It brings luck and fortune,
it promotes the proper circulation of Qi.
it increases wealth,
it protects people and homes,
it removes bad luck and obstacles,
and it promotes good opportunities.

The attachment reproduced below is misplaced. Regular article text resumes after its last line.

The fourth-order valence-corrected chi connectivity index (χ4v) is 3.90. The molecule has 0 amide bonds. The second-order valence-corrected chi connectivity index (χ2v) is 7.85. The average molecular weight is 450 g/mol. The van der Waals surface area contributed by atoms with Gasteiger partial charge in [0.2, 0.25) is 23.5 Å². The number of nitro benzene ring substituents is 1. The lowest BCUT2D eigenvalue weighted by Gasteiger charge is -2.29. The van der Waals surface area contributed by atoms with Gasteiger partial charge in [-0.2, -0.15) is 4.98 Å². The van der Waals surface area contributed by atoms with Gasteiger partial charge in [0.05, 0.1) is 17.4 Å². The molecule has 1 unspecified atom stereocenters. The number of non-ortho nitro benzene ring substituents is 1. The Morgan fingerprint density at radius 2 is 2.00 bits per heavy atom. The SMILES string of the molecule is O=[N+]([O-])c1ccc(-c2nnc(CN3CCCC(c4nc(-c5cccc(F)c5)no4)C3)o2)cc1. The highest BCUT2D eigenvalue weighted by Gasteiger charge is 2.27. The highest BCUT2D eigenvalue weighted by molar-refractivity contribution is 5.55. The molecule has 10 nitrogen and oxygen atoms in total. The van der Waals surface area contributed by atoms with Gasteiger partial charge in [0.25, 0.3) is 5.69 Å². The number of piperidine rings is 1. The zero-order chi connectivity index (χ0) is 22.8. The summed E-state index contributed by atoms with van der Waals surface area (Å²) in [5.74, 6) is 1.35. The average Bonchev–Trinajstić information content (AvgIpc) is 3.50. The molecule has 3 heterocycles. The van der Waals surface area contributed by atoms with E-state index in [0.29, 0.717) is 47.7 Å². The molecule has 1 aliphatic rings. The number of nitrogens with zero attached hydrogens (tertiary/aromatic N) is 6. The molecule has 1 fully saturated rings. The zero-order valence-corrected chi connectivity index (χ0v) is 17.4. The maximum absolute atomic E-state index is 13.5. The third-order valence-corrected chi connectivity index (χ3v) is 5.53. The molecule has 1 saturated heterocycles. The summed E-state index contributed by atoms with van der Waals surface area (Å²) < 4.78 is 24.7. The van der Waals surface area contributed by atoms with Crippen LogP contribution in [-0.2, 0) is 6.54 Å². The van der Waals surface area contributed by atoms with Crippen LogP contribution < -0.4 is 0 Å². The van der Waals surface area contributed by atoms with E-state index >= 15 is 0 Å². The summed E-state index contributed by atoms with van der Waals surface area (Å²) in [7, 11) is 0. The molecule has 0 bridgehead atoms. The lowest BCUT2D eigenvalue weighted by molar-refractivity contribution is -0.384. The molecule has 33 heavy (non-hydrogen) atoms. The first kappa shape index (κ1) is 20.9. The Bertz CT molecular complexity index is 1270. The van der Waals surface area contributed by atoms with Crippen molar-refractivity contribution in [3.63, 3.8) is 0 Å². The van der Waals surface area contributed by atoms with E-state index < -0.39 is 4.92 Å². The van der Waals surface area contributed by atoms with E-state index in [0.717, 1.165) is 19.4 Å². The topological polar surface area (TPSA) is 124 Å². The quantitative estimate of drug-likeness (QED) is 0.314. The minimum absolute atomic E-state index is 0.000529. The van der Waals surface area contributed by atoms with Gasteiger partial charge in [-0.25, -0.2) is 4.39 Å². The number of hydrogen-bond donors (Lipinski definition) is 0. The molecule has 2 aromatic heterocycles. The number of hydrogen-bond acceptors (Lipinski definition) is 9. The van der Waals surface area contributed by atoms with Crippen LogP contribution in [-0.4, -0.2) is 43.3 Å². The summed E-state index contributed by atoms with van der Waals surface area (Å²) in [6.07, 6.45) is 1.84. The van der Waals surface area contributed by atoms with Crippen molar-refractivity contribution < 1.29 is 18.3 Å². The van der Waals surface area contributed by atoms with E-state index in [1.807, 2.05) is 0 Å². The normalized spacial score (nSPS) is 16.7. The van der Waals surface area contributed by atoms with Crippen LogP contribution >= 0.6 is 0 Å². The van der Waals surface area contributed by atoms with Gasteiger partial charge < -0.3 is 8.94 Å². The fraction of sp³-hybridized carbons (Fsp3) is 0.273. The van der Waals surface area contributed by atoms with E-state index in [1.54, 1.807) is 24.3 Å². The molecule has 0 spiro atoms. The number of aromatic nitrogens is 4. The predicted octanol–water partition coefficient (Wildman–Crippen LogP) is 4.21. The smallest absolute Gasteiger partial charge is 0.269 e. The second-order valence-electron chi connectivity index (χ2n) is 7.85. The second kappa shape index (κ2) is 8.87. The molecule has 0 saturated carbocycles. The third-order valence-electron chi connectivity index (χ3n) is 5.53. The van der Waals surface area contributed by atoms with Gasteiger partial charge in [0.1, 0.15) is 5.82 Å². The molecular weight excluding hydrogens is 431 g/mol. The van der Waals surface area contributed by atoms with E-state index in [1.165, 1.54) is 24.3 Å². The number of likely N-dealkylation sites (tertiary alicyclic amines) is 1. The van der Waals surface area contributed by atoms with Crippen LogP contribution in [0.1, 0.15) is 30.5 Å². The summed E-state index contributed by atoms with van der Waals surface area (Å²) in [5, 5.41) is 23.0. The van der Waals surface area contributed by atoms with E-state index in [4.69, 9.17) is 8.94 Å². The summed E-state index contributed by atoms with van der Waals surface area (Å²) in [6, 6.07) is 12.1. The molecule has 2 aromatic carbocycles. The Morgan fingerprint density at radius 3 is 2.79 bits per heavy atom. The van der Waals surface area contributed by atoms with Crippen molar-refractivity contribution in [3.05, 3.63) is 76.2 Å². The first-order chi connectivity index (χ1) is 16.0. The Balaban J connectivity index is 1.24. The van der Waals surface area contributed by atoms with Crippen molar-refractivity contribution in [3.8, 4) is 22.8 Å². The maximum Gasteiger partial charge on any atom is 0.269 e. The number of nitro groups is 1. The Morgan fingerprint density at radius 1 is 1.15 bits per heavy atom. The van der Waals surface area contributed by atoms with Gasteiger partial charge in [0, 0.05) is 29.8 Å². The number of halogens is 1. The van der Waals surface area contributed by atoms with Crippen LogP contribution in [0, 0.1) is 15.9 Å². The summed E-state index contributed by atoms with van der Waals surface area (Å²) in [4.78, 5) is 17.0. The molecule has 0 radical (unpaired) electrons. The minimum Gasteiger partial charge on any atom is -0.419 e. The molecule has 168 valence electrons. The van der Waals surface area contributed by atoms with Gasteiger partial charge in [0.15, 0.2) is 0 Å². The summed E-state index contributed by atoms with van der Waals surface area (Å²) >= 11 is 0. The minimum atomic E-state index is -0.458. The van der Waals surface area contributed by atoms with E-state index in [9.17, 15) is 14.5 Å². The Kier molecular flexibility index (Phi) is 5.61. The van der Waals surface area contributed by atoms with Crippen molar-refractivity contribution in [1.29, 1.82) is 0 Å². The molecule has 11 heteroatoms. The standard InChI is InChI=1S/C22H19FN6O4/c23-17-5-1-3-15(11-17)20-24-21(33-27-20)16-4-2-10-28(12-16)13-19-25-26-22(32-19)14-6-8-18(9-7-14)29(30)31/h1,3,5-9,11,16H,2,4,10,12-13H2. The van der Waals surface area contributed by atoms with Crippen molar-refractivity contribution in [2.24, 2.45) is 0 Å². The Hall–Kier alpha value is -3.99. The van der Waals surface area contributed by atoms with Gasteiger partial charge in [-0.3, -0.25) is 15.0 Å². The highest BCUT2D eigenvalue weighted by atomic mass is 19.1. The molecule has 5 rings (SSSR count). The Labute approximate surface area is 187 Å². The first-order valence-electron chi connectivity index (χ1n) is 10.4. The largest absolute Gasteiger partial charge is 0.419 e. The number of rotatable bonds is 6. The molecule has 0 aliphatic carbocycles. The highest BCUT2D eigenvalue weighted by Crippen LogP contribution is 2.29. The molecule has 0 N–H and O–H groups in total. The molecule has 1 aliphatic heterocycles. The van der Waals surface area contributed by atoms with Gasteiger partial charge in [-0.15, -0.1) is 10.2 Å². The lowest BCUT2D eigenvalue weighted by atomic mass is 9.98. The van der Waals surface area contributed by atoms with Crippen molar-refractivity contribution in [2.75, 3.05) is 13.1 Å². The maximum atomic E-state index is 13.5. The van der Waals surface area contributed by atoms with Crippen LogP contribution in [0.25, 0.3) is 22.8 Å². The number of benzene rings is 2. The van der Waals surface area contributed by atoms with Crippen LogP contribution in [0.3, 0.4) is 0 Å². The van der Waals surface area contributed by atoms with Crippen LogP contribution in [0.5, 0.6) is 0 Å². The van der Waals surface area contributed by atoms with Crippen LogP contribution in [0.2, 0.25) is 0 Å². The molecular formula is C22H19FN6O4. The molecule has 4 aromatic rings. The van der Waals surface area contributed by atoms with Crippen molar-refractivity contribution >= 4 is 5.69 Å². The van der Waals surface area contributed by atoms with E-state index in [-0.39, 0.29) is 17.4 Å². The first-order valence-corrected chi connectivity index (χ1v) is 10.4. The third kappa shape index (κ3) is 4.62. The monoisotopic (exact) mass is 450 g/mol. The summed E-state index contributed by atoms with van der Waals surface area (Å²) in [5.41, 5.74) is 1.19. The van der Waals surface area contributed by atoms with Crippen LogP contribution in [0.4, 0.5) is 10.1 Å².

Pi Xiu's statuses are very common in Asian homes. Considered a guardian and protector, the latter are revered. To properly place and use them, the best is still to follow the rules of feng shui. they are used as are tigers and dragons so, mainly, that they ward off bad luck and repel harmful energies. The pixiu is placed near a door, facing outwards. Given its ferocious nature and its mission of protection against evil spirits, one does not turn the pixiu in the direction of another person, unless of course you want to tell him that he is a declared enemy and have decided some dubious magic operation. Pendants depicting a pixiu are commonly found. In this case, the pixiu acts rather as a protection against harmful influences, especially for health. Pi Xiu remains very loyal and loyal to his assigned master. If you are moving into a new house or have done a lot of work, it is advisable to place the statue of Pi Xiu in your living room.